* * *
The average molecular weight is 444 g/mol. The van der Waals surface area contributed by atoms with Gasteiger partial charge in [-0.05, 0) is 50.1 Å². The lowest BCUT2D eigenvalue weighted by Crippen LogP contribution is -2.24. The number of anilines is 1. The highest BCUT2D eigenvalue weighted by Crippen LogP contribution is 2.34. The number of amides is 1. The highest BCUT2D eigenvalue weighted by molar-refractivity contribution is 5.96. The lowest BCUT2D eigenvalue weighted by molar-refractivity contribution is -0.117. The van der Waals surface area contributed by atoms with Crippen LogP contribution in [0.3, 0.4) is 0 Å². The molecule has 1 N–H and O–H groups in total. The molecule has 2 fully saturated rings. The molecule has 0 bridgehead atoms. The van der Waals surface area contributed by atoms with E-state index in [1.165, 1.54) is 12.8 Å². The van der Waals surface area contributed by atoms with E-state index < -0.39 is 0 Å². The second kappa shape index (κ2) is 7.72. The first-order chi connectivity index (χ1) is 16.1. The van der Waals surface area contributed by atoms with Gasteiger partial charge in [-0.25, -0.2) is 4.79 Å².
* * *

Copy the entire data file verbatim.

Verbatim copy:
The average molecular weight is 444 g/mol. The van der Waals surface area contributed by atoms with Gasteiger partial charge in [-0.05, 0) is 50.1 Å². The lowest BCUT2D eigenvalue weighted by Crippen LogP contribution is -2.24. The number of anilines is 1. The highest BCUT2D eigenvalue weighted by Crippen LogP contribution is 2.34. The number of amides is 1. The highest BCUT2D eigenvalue weighted by molar-refractivity contribution is 5.96. The lowest BCUT2D eigenvalue weighted by molar-refractivity contribution is -0.117. The van der Waals surface area contributed by atoms with Crippen LogP contribution in [0.3, 0.4) is 0 Å². The molecule has 1 N–H and O–H groups in total. The molecule has 2 fully saturated rings. The molecule has 0 bridgehead atoms. The van der Waals surface area contributed by atoms with E-state index in [1.165, 1.54) is 12.8 Å². The van der Waals surface area contributed by atoms with E-state index < -0.39 is 0 Å². The second kappa shape index (κ2) is 7.72. The first-order chi connectivity index (χ1) is 16.1. The van der Waals surface area contributed by atoms with Gasteiger partial charge in [-0.25, -0.2) is 4.79 Å².